This week we are observing Banned Books week, annual event celebrating the freedom to read. And the freedom to read whatever we choose, even materials some might consider unorthodox or unpopular.
In the past we have created displays of books that have been banned or challenged in libraries and schools across America, sometimes asking readers to guess why a particular title was banned. Or in what year The Great Gatsby was challenged. Or displaying challenged books with paper flames around them. All eye-catching ways to bring the issue of intellectual freedom to the forefront quickly.
This year Katie has created a more personal display. We do have a small stand of banned books and the lists from the American Library Association of the most frequently challenged books.
This year, we are asking you, our readers and library patrons, to tell us who instilled in you your love of reading, what fictional character from a banned book would you want to have to lunch with, etc.
We would love to have your input, please stop by the second floor this week (9/25-10/2).
We hope to leave the display up past the end of the “official” celebration, because celebrating the freedom to read is a lifelong effort.
Today 5 families built and launched rockets. I chose the Gnome rocket from Estes. The Gnome is small and easy to build; it took about 20 minutes to complete the kits, and the rockets were ready for launch. The Gnome rocket uses a streamer for recovery (as opposed to a parachute).
Each family got to launch their rocket two times. The rockets went up about 800 feet and tumbled to the ground after the engine ejected the nose cone and streamer. The orange streamer made for an easy recovery.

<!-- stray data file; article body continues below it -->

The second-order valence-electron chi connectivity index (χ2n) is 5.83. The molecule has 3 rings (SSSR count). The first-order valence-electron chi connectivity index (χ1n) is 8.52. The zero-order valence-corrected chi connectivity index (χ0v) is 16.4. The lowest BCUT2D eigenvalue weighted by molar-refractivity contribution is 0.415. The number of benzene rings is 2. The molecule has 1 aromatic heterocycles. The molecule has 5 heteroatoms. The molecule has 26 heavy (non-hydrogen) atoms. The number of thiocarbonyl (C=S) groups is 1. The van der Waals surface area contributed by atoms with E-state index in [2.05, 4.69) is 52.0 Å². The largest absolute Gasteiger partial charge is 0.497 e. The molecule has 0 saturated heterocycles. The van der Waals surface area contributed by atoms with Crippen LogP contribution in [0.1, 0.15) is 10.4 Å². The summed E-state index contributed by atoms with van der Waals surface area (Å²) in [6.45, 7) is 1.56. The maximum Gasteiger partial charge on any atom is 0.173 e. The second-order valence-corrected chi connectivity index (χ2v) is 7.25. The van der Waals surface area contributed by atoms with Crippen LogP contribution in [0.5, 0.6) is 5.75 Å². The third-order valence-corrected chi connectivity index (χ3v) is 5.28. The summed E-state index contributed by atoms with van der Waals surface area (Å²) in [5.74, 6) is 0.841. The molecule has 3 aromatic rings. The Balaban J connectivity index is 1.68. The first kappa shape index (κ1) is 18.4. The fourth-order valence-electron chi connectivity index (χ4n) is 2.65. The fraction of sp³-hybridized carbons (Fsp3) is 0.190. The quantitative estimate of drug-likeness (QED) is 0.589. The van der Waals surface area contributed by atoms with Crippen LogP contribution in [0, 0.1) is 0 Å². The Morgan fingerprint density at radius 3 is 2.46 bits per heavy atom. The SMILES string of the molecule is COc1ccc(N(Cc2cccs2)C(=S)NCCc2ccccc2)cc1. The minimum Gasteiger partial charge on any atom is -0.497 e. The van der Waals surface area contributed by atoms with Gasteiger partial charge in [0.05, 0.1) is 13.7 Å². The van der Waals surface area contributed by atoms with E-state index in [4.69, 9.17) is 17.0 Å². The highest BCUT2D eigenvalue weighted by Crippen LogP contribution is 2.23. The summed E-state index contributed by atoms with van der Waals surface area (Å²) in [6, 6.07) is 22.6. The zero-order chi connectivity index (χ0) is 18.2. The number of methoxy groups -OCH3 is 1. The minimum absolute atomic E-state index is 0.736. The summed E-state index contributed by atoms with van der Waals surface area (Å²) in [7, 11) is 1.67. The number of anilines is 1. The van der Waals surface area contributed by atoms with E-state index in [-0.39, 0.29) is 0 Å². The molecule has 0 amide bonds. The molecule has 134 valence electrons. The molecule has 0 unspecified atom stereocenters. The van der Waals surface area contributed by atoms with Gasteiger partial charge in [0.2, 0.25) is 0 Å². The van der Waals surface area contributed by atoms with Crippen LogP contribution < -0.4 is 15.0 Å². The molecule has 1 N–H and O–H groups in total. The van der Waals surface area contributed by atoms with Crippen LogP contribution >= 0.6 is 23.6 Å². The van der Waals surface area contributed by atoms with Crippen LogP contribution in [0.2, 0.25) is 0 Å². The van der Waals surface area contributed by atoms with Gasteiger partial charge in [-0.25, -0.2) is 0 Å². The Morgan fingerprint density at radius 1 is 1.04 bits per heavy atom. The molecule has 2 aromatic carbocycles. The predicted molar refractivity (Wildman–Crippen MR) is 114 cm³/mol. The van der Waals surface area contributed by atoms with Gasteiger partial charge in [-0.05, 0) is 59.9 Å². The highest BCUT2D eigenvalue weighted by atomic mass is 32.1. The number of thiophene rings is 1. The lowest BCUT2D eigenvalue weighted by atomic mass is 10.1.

And as a bonus, I got to launch my rocket (orange one below, from a previous rocket program) once.
A good time was had by all.
There is another family rocket program on September 24, 2016 @ 10am in the Discovery Lab.
Recently, two of us from the adult reference department at the library took a field trip to the Denver Tool Library. Located at 555 Santa Fe Drive in Denver, the DTL is a community resource where members can borrow hand and power tools that they otherwise might not have access to.
The membership costs $80 a year and a tool may be checked for approximately 4 days. The library is open on Tuesdays & Thursdays, 3pm-7pm and Saturdays & Sundays, 10am-2pm.
Librarian Sarah Steiner started the library about a year and a half ago after raising over $20,000 in an IndieGoGo campaign.
Tools run the gamut from saws, screwdrivers, hammers, mallets, clamps, tape measures, squares, table saws, chain saws, routers, brad $ finish nailers. Check out their online inventory of tools for a comprehensive list.
Even more impressive is a bike station where members can work on their bicycles.